Based on Maple kernel, symbolic Math Toolbox performs calculation symbolically in Matlab environment. The following examples introduce some basic operations available in Basic Symbolic Math toolbox version 2.1.3.
Example 1: Simplifying an expression.
- In Matlab command window, we will first need to define alpha as a symbolic expression.
>> alpha = sym('alpha')
alternately, you may also enter:
>> syms alpha
The commands "sym" and "syms" are Matlab's reserved words. When "syms" is used by itself at the command prompt, all defined symbolic values will be listed.
- Next, we will enter the expression of z.
>> z = sin(alpha)^2 + cos(alpha)^2;
Note that ";" is used to suppress echo.
Matlab will yield "1", as expected:
You may also specify the format of the output in symbolic calculation by adding the option as shown in the example below.
>> syms rho
'r' stands for rational form. Similarly, you may use 'e', 'd' format. Please refer to Matlab's help files or click here for more info on format.
Example 2: Derivative.
We wish to take the derivative of function f(x):
Matlab command entries:
>> syms x
Note that the command "diff" was used to obtain the derivative of function f.
Since function f has only one independent variable, the diff command performed the calculation based on x. If there are more than one independent variable in a function, you should include the "intended" variable in the following format:
where x is the "intended" variable. For example,
We wish to obtain the derivative of the following function
Matlab command entries:
>> syms x y
Note that in this case, the command diff(f,y) is equivalent to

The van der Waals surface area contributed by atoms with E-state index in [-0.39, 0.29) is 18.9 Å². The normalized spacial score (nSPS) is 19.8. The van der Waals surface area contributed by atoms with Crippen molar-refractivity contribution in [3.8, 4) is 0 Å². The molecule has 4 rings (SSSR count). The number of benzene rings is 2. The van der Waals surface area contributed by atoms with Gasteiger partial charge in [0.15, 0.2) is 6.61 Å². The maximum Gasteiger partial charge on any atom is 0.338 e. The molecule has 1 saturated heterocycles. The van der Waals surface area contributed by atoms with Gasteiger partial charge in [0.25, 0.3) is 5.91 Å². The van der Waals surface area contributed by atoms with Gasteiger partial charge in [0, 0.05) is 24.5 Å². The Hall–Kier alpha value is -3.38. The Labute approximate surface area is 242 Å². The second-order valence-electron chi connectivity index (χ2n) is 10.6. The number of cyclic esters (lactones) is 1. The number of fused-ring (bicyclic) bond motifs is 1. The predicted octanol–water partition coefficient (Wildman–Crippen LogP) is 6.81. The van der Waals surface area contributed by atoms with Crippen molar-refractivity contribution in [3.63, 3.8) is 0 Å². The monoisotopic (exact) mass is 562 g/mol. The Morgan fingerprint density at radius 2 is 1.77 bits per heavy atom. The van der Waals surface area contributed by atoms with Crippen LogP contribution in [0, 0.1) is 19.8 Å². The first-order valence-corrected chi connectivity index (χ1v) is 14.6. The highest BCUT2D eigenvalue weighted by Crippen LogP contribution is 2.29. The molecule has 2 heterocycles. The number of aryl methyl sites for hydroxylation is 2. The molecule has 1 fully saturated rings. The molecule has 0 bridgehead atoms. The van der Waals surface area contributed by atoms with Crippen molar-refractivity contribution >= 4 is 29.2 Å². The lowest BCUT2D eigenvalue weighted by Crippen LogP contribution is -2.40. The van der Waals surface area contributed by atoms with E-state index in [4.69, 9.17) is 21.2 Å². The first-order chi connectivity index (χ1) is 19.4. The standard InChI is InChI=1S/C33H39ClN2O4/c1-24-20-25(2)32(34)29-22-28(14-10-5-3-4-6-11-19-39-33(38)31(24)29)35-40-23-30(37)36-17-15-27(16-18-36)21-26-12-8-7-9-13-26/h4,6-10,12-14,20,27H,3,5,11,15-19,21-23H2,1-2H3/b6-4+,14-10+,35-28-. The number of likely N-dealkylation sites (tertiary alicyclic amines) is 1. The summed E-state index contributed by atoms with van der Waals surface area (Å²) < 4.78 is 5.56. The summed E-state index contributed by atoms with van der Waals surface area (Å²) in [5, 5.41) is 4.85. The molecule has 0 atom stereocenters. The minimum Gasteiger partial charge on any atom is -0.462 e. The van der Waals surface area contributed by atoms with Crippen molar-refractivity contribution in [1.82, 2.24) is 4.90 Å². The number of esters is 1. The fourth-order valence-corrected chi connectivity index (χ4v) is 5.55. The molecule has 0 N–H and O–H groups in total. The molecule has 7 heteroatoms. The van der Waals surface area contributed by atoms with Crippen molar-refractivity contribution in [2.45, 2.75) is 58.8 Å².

Example 3: Integral
To integrate function f(x,y) as shown in Example 2, we will use the command "int" as shown below.
The syntax of the integral command can be viewed by typing >> help int in Matlab command window.
If we wish to perform the following definite integral:
Matlab command entry:
Example 4: Finding roots.
Consider the following polynomial:
Suppose we wish to find the roots of this polynomial. In Matlab Command window:
>> syms x
>> f=2*x^2 + 4*x -8;
Alternately, you may use the following lines in Matlab to perform the same calculation:
>> f=[2 4 -8];
Note that the results from both approaches are the same.
Example 5: Matrix Symbolic Calculation
This example demonstrates how Matlab handles matrix calculation symbolically.
First we need to define the symbolic variables:
>> syms a b c d e f g h
Matrix A is then defined as:
>> A=[a b; c d]
[ a, b]
[ c, d]
Next, matrix B is defined as:
>> B=[e f;g h]
[ e, f]
[ g, h]
The addition of these two matrices yields:
[ a+e, b+f]
[ c+g, d+h]
and the product of A and B is:
[ a*e+b*g, a*f+b*h]
[ c*e+d*g, c*f+d*h]
If we wish to evaluate a specific matrix numerically, we simply assign the numeric values to the appropriate variable then use the command eval as demonstrate below.
The inverse of A can be expressed symbolically:
[ d/(a*d-b*c), -b/(a*d-b*c)]
[ -c/(a*d-b*c), a/(a*d-b*c)]
Numerically, D is expressed by
As a verification, we may evaluate D directly:
You may also try
to verify if you get the same result.
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